Nephritis occurred in 3 (0.7%) patients, consisting of one case of Grade 2 autoimmune nephritis (0.2%) and two cases of interstitial nephritis with renal failure (0.5%), one Grade 3 and one Grade 4. Monitor patients for changes in renal function. Administer corticosteroids for Grade 2 or greater nephritis. Withhold KEYTRUDA for Grade 2; permanently discontinue KEYTRUDA for Grade 3 or 4 nephritis.

Other clinically important immune-mediated adverse reactions can occur. The following clinically significant immune-mediated adverse reactions occurred in patients treated with KEYTRUDA: exfoliative dermatitis, uveitis, arthritis, myositis, pancreatitis, hemolytic anemia, partial seizures arising in a patient with inflammatory foci in brain parenchyma, severe dermatitis including bullous pemphigoid, myasthenic syndrome, optic neuritis, and rhabdomyolysis.

For suspected immune-mediated adverse reactions, ensure adequate evaluation to confirm etiology or exclude other causes. Based on the severity of the adverse reaction, withhold KEYTRUDA and administer corticosteroids. Upon improvement of the adverse reaction to Grade 1 or less, initiate corticosteroid taper and continue to taper over at least 1 month. Restart KEYTRUDA if the adverse reaction remains at Grade 1 or less. Permanently discontinue KEYTRUDA for any severe or Grade 3 immune-mediated adverse reaction that recurs and for any life-threatening immune-mediated adverse reaction. [W&P, 5.6, p.6]

Infusion-related reactions, including severe and life-threatening reactions, have occurred in patients receiving KEYTRUDA. Monitor patients for signs and symptoms of infusion-related reactions including rigors, chills, wheezing, pruritus, flushing, rash, hypotension, hypoxemia, and fever. For severe or life-threatening reactions, stop infusion and permanently discontinue KEYTRUDA.

Based on its mechanism of action, KEYTRUDA may cause fetal harm when administered to a pregnant woman. If used during pregnancy, or if the patient becomes pregnant during treatment, apprise the patient of the potential hazard to a fetus. Advise females of reproductive potential to use highly effective contraception during treatment and for 4 months after the last dose of KEYTRUDA.

KEYTRUDA was discontinued for adverse reactions in 9% of 411 patients. Adverse reactions, reported in at least two patients, that led to discontinuation of KEYTRUDA were: pneumonitis, renal failure, and pain. Serious adverse reactions occurred in 36% of patients. The most frequent serious adverse reactions, reported in 2% or more of patients, were renal failure, dyspnea, pneumonia, and cellulitis.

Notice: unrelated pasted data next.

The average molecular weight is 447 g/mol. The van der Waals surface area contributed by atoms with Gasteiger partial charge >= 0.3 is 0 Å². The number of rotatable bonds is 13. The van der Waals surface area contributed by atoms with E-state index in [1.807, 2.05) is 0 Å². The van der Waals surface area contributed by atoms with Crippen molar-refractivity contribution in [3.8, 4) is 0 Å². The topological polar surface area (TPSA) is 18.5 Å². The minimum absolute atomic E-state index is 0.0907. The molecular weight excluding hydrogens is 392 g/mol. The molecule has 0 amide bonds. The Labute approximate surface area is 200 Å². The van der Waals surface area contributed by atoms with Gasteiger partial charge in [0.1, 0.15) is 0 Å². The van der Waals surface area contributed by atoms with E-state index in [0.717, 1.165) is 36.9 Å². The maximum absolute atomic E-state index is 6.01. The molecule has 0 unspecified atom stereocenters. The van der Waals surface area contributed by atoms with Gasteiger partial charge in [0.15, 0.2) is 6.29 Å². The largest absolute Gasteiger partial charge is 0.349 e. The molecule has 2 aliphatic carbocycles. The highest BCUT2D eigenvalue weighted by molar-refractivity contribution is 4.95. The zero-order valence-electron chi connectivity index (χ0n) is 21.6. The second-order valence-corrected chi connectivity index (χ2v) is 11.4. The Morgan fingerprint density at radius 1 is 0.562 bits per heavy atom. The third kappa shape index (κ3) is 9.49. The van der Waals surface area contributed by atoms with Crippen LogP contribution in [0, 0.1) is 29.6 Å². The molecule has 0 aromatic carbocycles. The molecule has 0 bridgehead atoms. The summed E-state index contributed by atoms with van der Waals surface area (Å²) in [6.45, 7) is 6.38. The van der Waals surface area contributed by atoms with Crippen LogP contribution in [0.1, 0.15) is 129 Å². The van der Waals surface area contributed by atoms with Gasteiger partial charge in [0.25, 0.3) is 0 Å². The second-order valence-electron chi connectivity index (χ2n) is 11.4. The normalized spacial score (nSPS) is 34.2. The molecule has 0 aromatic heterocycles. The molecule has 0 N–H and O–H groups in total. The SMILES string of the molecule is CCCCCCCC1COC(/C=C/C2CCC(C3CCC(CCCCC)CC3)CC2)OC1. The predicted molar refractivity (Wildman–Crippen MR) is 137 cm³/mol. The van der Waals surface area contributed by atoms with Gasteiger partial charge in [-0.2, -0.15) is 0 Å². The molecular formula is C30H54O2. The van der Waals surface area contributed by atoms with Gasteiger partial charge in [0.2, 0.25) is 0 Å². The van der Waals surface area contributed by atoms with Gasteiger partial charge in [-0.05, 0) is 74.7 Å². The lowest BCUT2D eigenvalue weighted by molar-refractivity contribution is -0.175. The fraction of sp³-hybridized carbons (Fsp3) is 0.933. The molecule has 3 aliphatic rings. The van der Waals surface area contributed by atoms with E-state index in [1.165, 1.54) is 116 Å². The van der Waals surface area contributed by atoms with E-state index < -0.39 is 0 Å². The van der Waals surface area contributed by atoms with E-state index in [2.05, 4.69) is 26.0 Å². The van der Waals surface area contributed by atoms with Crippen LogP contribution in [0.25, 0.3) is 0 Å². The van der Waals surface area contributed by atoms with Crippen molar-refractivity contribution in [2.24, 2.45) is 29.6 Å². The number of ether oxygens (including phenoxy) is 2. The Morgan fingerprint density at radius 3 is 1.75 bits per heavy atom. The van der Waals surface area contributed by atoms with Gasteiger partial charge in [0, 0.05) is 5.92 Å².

The most common adverse reactions (reported in at least 20% of patients) were fatigue (47%), cough (30%), nausea (30%), pruritus (30%), rash (29%), decreased appetite (26%), constipation (21%), arthralgia (20%), and diarrhea (20%).

The recommended dose of KEYTRUDA is 2 mg/kg administered as an intravenous infusion over 30 minutes every three weeks until disease progression or unacceptable toxicity. No formal pharmacokinetic drug interaction studies have been conducted with KEYTRUDA. It is not known whether KEYTRUDA is excreted in human milk. Because many drugs are excreted in human milk, instruct women to discontinue nursing during treatment with KEYTRUDA. Safety and effectiveness of KEYTRUDA have not been established in pediatric patients.

Our Focus on Cancer

Our goal is to translate breakthrough science into innovative oncology medicines to help people with cancer worldwide. At Merck Oncology, helping people fight cancer is our passion and supporting accessibility to our cancer medicines is our commitment. Our focus is on pursuing research in immuno-oncology and we are accelerating every step in the journey – from lab to clinic – to potentially bring new hope to people with cancer. For more information about our oncology clinical trials, visit www.merck.com/clinicaltrials.